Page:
Sunday, 12 August 2012


Anyone who has had a go at making bread will know how it is difficult to get it right. I have been making bread for 10 or so years now and am still surprised at the way every time it turns out different.

Early on in my bread making life my loaves turned out pretty solid muchof the time, OK for toasting but a bit too 'wholesome' for sandwiches. As time as gone on my loaves have progressed from solid bricks to light and airy, though not so light an airy that they are like eating fluff or soggy pulp like much of the mass produced bread. As an added bonus I don't add any salt to my loaves so they are great for people watching their sodium intake.

Anyway, here a few of the things I have found which make the bread turn out good,

1) 12g of dried yeast to about 500g of flour seems a good proportion.
2) 15g of sugar in about 400 ml of water. The water should be hand hot, that is; so hot it stings but doesn't scald.

The resulting dough should be quite wet but not so wet that it leaves milky pools of water on the table top when you take it out to knead.

Kneading is important. Without it the gluten strands in the bread will not be sufficiently bound together to hold the CO2 produced by the yeast and your bread will turn out flat or solid. When I first started it took 10 minutes of kneading to get the dough to the right state, now my technique has improved I can get away with 8 minutes.

You will know when the dough is done because it will be starting to turn sticky, rather like bubble gum, rather than claggy. It will also be smooth and be able to be drawn out without 'snapping'.

The rising time for the first rising I make about 1 hour - when the dough will have bloomed to 2 or three times its original size.

Knocking back and a second kneading are also important. The second kneading should be slighly more gentle, but it is required to ensure the strength of the dough. The first hour of the rising is when the yeast goes at it hammer and tongue and the resulting inflated dough ends up weak and unable to support itself very well. Without a good second kneading the dough will be weak and readily collapse when you put the loaf in the oven. Don't be afraid of knocking all the CO2 out, the yeast will produce plenty more in the next 45 minutes.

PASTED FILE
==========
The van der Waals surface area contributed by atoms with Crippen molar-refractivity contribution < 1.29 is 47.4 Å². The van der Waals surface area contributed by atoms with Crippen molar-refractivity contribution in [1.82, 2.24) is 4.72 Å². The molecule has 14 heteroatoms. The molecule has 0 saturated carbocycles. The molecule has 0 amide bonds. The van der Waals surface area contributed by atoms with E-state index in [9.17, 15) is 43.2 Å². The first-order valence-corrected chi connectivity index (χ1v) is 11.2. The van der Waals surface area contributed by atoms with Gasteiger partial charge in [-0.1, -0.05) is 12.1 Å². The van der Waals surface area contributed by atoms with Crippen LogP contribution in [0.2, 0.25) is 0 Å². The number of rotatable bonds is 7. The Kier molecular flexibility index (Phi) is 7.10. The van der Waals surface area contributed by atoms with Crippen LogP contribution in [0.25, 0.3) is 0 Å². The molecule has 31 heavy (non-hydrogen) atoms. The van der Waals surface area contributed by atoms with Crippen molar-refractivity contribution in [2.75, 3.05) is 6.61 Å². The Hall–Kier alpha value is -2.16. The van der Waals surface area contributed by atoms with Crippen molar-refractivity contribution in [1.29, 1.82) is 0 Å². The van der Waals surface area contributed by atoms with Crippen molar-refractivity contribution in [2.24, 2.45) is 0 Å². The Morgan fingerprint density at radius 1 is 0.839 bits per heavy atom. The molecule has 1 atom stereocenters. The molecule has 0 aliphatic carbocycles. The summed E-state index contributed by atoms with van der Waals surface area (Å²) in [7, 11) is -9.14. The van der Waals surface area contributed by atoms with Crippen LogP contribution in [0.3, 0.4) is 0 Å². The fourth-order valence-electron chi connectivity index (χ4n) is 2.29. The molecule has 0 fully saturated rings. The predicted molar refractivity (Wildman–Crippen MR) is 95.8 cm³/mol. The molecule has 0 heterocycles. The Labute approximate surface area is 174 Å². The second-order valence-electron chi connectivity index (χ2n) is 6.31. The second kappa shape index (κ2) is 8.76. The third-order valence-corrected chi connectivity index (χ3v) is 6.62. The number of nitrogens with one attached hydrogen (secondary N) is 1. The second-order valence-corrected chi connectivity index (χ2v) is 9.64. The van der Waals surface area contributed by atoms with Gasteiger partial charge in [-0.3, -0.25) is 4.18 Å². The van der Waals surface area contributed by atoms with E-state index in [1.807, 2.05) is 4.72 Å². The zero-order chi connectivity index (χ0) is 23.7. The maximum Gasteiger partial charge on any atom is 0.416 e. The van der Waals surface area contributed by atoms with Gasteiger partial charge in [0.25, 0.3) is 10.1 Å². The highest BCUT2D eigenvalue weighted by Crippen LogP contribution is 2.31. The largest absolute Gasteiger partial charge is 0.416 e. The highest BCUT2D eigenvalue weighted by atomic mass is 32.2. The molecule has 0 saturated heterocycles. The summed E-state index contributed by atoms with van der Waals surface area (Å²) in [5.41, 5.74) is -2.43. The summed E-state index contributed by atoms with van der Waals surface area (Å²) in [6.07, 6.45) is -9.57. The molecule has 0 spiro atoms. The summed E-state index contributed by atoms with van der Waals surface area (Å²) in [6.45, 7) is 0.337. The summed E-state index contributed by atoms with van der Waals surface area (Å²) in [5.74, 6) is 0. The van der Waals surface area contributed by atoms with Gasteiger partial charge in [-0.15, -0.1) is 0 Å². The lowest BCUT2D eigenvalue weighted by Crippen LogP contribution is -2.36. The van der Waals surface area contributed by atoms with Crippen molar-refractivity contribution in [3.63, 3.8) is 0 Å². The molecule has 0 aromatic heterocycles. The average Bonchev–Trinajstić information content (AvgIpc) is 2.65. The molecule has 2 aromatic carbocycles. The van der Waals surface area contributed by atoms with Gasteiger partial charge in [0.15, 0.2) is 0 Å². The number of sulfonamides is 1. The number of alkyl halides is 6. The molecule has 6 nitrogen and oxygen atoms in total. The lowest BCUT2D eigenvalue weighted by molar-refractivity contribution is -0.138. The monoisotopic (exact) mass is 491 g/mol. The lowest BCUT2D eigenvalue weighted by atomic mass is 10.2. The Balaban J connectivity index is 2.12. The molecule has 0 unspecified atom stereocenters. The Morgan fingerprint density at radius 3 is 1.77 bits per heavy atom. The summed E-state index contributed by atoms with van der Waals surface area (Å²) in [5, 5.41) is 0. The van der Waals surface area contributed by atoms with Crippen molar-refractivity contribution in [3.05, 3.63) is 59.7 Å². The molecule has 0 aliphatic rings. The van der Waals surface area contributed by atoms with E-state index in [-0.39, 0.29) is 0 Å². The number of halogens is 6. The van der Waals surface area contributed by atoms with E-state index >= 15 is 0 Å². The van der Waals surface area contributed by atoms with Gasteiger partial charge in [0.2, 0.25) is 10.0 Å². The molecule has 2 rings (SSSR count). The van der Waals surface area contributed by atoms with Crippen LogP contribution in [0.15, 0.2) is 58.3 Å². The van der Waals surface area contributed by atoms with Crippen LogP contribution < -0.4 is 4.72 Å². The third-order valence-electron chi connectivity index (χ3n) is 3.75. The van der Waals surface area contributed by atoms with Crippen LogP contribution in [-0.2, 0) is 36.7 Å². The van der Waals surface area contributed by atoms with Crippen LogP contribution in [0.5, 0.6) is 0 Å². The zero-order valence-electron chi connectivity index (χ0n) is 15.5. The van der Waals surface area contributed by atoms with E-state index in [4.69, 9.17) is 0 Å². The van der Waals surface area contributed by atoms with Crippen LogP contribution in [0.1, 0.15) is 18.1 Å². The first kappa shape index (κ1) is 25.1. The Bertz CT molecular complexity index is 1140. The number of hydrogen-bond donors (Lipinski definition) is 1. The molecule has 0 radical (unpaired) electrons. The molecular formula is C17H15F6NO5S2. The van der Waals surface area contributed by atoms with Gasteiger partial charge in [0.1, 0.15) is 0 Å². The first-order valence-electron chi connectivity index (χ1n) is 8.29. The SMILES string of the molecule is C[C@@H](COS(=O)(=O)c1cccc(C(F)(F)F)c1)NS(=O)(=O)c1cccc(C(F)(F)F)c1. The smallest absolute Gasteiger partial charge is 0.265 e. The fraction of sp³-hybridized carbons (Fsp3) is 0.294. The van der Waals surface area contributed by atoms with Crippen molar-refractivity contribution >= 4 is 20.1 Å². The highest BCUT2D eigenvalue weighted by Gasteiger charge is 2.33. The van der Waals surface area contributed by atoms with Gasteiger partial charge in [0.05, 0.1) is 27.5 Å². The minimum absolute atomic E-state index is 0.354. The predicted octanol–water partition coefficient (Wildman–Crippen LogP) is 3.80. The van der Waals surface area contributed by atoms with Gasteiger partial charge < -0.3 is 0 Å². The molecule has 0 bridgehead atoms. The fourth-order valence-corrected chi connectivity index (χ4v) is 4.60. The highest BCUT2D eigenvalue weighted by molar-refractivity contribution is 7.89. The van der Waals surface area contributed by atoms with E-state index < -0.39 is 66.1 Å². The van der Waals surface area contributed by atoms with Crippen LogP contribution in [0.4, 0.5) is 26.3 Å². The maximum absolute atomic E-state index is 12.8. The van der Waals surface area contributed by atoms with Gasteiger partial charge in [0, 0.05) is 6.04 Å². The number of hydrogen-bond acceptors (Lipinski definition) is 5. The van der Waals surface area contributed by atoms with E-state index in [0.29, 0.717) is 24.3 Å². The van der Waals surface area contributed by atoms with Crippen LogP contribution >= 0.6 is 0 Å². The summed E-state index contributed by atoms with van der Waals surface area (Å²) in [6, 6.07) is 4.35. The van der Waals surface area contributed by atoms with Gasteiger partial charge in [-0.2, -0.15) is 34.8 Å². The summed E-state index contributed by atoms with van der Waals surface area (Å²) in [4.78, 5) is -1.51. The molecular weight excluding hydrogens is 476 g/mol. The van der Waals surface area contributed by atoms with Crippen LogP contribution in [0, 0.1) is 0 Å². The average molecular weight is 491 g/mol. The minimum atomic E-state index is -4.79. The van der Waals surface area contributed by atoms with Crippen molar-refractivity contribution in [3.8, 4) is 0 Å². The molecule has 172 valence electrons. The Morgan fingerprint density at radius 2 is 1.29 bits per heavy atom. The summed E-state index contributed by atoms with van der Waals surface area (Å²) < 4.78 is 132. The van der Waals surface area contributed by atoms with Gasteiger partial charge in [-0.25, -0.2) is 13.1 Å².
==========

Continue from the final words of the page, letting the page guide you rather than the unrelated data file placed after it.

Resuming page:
The second rising will re-inflate the dough and the structure will be much more robust since it willl have been inflated more slowly. This is when you can put the risen dough into the oven - for my 500g loaf that is about half hour at 200C.

Although much of bread making is kind of a look and feel thing, I think that following the tips above should result a successful  loaf (almost) every time.

Sunday, 29 July 2012


Bored with the run-of-the mill desktop photos I thought I'd have a go at taking my own. What I wanted was something detailed enough to be interesting but not overly colourful or complicated in order not to interfere with the desktop graphics.  This picture of bubbles I like because it has all of these elements. I like the way the bubbles look like little Mandelbrot sets - who knows this image could even have been computer generated.

Blooming Onions

Those onions I wrote about in my last blog.Well. They've gone to seed. This means they have produced flower heads early on in the season whiich is not supposed to happen. From my reading on the internet this occurs when the conditions aren't quite right with the little darlings. My brother in law, who has successfully grown onions before has had the same problem, which indicates that it's not my soil conditions that are a problem but something more widespread. I have been left thinking that maybe this exceptionally wet weather has not been conducive to happy onions.

Saturday, 18 February 2012

Know My Onions

Planted out 50 or so Red Onion sets today. Last year I put them in too late and they didn't really amount to much so getting them in earlier this time might give us a better supply later on in the year.

Saturday, 4 February 2012

Panic At Newark

Spotted this information display at Newark Northgate. Good to see they don't use Windows on their display boards.

Wednesday, 28 December 2011

Linux And Flash Poor Frame Rate

Finally discovered the reason for the slow framerate and stuttering on my Kubuntu Linux. It seems that the problem is to do with using the windows composite manager compiz-fusion. Whilst looking for a solution I stumbled across this on the Ubuntu forum. This led me to this very useful article about Flash Optimization.
Although there are a number of suggested fixes at this site I tried the simplest - I installed fusion-icon and then used it to change the window manager to kwin.
I replayed a couple of online flash videos that had been playing really badly and, hey presto, the frame-rate was much improved.

Monday, 31 October 2011

Occupy Everywhere

Just a quick blog entry because I think thos cool people taking part in occupy protests around the world deserve a huge pat on the back and as much support as we can give them.

Pop over to the London Occupyt site and find out what is happening straight from the horses mouth rather than second hand from the mainstream/corporate controlled media.